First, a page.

London Fire Brigade

Firefighters test high rise response as Brigade urges residents to ‘Know the Plan’

19 June 2014

London Fire Brigade is staging a major training exercise in a derelict Isleworth office block to test its response to high rise emergencies.

The exercise will also highlight the Brigade’s Know the Plan campaign which aims to improve fire safety awareness for people living in high rise and other purpose built residential buildings.

Around 50 firefighters, nine fire engines and specialist vehicles will be called to deal with a simulated blaze in a block of flats with shops on the ground and first floors. In the exercise a fire breaks out on the  second floor, leaving corridors on the upper floors smoke logged and a number of people in need of rescue from their flats. The scenario will also see a number of workers trapped on the building’s upper floors which are under renovation.

To make the exercise as realistic as possible synthetic smoke will be used and local students and London Ambulance Service staff will play casualties and residents in need of rescue.

Station Manager Craig Carter is in charge of the exercise, he said: “It is crucial that our crews are prepared to deal with a wide range of emergencies and this is one of a number of large scale training exercises that we carry out each year. The exercise in Isleworth is a valuable chance for our crews to further practice their response to high rise fires and the derelict office block, acting casualties and simulated fire conditions give us a unique opportunity to test that response in a realistic environment.”

In recent years the Brigade has put in place a number of improvements to its response to high rise emergencies. These include improving the information available to firefighters on the location and lay-out of residential high rise buildings and having a dedicated Incident Command Unit at  the scene of all high rise incidents where people are believed to be inside. The Command Unit liaises with 999 Control Officers who give fire survival guidance to people who may be trapped. Those details are then relayed to firefighters on the ground so they receive accurate information quickly about the location of any people who require rescuing.

Station Manager Carter added: “The exercise also highlights the importance of having a fire safety plan and knowing what to do in the event of a fire if you live in a high rise or purpose built flat. Living in a flat is not more dangerous than living in a house, but it’s important to know that your fire plan should be different. Flats and maisonettes are built to give you some protection from fire so if there is a fire elsewhere in the building but not inside your home you're usually safer staying in your flat unless heat or smoke is affecting you.”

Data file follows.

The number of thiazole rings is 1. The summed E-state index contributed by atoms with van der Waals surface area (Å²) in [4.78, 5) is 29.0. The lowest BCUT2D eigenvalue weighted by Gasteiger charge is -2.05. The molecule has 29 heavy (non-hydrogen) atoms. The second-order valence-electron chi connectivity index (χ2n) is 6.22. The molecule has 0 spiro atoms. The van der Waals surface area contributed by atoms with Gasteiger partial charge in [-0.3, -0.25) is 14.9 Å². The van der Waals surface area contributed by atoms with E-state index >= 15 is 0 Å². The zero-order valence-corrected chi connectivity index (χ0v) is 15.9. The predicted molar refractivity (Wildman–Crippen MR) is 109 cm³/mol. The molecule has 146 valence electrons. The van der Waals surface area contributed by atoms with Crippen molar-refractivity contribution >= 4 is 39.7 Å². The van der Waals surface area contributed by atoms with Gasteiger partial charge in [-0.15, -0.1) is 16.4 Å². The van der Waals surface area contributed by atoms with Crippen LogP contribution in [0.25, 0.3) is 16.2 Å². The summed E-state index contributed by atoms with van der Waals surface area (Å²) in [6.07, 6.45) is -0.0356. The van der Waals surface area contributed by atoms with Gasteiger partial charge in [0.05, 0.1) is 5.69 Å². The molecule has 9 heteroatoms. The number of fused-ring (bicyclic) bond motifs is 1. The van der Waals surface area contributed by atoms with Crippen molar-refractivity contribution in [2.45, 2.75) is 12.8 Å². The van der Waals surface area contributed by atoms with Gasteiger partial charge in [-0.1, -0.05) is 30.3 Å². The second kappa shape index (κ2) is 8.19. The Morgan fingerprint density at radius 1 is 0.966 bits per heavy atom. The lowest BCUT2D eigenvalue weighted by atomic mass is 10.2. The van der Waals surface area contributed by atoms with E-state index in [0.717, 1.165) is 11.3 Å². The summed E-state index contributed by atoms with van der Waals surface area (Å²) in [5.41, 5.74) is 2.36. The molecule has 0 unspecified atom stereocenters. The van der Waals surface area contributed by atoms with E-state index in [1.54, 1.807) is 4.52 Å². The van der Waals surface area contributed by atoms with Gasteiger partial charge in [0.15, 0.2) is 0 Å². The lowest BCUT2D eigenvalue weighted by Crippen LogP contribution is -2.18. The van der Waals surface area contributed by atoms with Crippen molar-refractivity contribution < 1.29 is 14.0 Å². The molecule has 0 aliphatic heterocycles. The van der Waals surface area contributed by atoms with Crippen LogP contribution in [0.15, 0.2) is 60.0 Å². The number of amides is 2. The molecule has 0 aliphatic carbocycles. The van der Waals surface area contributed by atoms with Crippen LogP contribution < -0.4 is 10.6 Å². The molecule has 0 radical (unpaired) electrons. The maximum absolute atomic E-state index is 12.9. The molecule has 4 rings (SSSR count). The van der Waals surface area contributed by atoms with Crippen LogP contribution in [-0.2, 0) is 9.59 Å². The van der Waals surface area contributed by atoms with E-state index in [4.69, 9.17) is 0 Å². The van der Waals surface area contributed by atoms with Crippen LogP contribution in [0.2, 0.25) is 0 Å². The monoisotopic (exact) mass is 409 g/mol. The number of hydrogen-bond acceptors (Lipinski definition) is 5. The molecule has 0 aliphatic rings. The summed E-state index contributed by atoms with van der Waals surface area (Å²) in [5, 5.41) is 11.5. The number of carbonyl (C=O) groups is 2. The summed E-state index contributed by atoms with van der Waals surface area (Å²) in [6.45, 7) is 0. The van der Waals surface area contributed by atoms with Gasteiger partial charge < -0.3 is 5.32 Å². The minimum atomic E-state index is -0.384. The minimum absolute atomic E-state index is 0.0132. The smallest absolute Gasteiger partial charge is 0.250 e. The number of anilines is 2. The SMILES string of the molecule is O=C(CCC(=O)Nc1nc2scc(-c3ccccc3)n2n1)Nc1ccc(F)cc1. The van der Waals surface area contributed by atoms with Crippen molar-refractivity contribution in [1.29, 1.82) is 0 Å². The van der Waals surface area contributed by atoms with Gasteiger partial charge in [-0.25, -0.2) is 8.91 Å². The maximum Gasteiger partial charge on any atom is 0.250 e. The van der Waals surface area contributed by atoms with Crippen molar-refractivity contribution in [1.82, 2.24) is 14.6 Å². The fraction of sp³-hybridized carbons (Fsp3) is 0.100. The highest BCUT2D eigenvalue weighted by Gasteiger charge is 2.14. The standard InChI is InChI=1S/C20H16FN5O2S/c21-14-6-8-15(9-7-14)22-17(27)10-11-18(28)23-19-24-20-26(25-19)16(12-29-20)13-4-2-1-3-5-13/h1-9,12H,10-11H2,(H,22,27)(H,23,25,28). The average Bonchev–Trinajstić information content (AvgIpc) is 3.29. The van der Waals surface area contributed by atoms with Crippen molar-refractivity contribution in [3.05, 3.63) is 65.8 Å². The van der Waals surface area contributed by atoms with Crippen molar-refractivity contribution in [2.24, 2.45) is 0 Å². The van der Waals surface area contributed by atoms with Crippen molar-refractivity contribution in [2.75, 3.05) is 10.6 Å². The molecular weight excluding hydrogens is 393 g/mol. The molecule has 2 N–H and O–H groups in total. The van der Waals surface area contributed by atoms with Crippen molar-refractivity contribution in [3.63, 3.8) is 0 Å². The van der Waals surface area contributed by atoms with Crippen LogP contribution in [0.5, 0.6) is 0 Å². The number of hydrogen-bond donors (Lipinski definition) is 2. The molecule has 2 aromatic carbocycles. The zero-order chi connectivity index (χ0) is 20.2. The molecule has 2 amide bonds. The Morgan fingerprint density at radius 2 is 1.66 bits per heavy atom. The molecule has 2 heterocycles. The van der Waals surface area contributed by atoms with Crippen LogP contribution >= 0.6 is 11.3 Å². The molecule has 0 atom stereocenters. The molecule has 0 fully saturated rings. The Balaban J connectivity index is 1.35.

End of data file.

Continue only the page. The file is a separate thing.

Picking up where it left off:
Research commissioned by London Fire Brigade shows that 60%  of all high rise residents – or around 760,000 high rise households don’t have a fire escape plan. Fifty per cent said they would get out of their flat even if the fire was somewhere  else in the block, which can be the most dangerous thing to do when a fire is not affecting your home if you live in a purpose built block.  If you leave your flat you could be rushing into choking smoke, the fire itself or firefighters using equipment to bring the fire under control in another part of the building.

To tackle the confusion head on the Brigade’s Know the Plan campaign aims to improve awareness of fire safety for residents of high rise residential buildings so that landlords and housing providers act on their fire safety responsibilities and people living flats and maisonettes in purpose built blocks have a clear understanding of what to do in the event of a fire.

ENDS

Notes to editors:

  • Last year the Brigade attended 716 fires in high rise buildings
  • Firefighters and officers from Heston, Heathrow, Twickenham, Willesden, Soho and Hayes fire stations will be taking part in the exercise
  • A new dedicated website launched by the Brigade www.knowtheplan.co.uk is full of information about what to do in the event of a fire in a high rise or purpose built block. There is also information for landlords and building owners which explains their fire safety responsibilities and includes materials to help them inform tenants about what to do in the event of a fire.